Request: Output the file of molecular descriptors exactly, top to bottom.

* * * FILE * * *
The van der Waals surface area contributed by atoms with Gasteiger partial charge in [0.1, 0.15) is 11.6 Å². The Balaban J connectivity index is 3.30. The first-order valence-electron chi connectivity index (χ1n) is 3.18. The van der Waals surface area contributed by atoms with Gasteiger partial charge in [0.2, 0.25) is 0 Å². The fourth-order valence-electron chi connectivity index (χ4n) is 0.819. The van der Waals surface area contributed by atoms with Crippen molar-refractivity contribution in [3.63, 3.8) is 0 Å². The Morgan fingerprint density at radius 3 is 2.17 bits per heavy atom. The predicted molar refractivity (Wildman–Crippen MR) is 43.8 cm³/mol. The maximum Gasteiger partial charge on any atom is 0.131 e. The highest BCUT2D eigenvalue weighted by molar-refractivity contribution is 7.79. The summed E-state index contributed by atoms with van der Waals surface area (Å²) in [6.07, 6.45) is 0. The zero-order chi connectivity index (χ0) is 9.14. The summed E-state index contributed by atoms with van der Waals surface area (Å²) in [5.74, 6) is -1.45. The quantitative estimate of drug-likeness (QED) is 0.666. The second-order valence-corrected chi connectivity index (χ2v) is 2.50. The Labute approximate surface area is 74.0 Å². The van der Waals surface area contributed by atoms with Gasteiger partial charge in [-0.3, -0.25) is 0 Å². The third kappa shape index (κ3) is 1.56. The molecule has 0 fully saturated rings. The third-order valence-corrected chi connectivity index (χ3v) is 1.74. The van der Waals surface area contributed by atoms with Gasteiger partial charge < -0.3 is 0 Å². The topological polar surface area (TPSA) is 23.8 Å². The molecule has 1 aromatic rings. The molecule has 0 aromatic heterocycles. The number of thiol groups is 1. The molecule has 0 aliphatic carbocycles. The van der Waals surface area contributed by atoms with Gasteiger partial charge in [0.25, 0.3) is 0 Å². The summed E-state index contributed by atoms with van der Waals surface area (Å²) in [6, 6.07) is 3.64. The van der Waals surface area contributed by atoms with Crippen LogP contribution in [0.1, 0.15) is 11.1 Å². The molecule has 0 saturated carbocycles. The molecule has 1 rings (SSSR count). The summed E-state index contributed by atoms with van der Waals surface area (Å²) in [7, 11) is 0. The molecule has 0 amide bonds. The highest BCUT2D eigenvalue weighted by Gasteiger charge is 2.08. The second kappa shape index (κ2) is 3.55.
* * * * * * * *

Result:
The van der Waals surface area contributed by atoms with Gasteiger partial charge in [0.1, 0.15) is 11.6 Å². The Balaban J connectivity index is 3.30. The first-order valence-electron chi connectivity index (χ1n) is 3.18. The van der Waals surface area contributed by atoms with Gasteiger partial charge in [0.2, 0.25) is 0 Å². The fourth-order valence-electron chi connectivity index (χ4n) is 0.819. The van der Waals surface area contributed by atoms with Crippen molar-refractivity contribution in [3.63, 3.8) is 0 Å². The Morgan fingerprint density at radius 3 is 2.17 bits per heavy atom. The predicted molar refractivity (Wildman–Crippen MR) is 43.8 cm³/mol. The maximum Gasteiger partial charge on any atom is 0.131 e. The highest BCUT2D eigenvalue weighted by molar-refractivity contribution is 7.79. The summed E-state index contributed by atoms with van der Waals surface area (Å²) in [6.07, 6.45) is 0. The zero-order chi connectivity index (χ0) is 9.14. The summed E-state index contributed by atoms with van der Waals surface area (Å²) in [5.74, 6) is -1.45. The quantitative estimate of drug-likeness (QED) is 0.666. The second-order valence-corrected chi connectivity index (χ2v) is 2.50. The Labute approximate surface area is 74.0 Å². The van der Waals surface area contributed by atoms with Gasteiger partial charge in [-0.3, -0.25) is 0 Å². The third kappa shape index (κ3) is 1.56. The molecule has 0 fully saturated rings. The third-order valence-corrected chi connectivity index (χ3v) is 1.74. The van der Waals surface area contributed by atoms with Gasteiger partial charge < -0.3 is 0 Å². The topological polar surface area (TPSA) is 23.8 Å². The molecule has 1 aromatic rings. The molecule has 0 aromatic heterocycles. The number of thiol groups is 1. The molecule has 0 aliphatic carbocycles. The van der Waals surface area contributed by atoms with Gasteiger partial charge in [0.25, 0.3) is 0 Å². The summed E-state index contributed by atoms with van der Waals surface area (Å²) in [6, 6.07) is 3.64. The van der Waals surface area contributed by atoms with Crippen LogP contribution in [0.1, 0.15) is 11.1 Å². The molecule has 0 saturated carbocycles. The molecule has 1 rings (SSSR count). The summed E-state index contributed by atoms with van der Waals surface area (Å²) in [7, 11) is 0. The molecule has 0 amide bonds. The highest BCUT2D eigenvalue weighted by Gasteiger charge is 2.08. The second kappa shape index (κ2) is 3.55.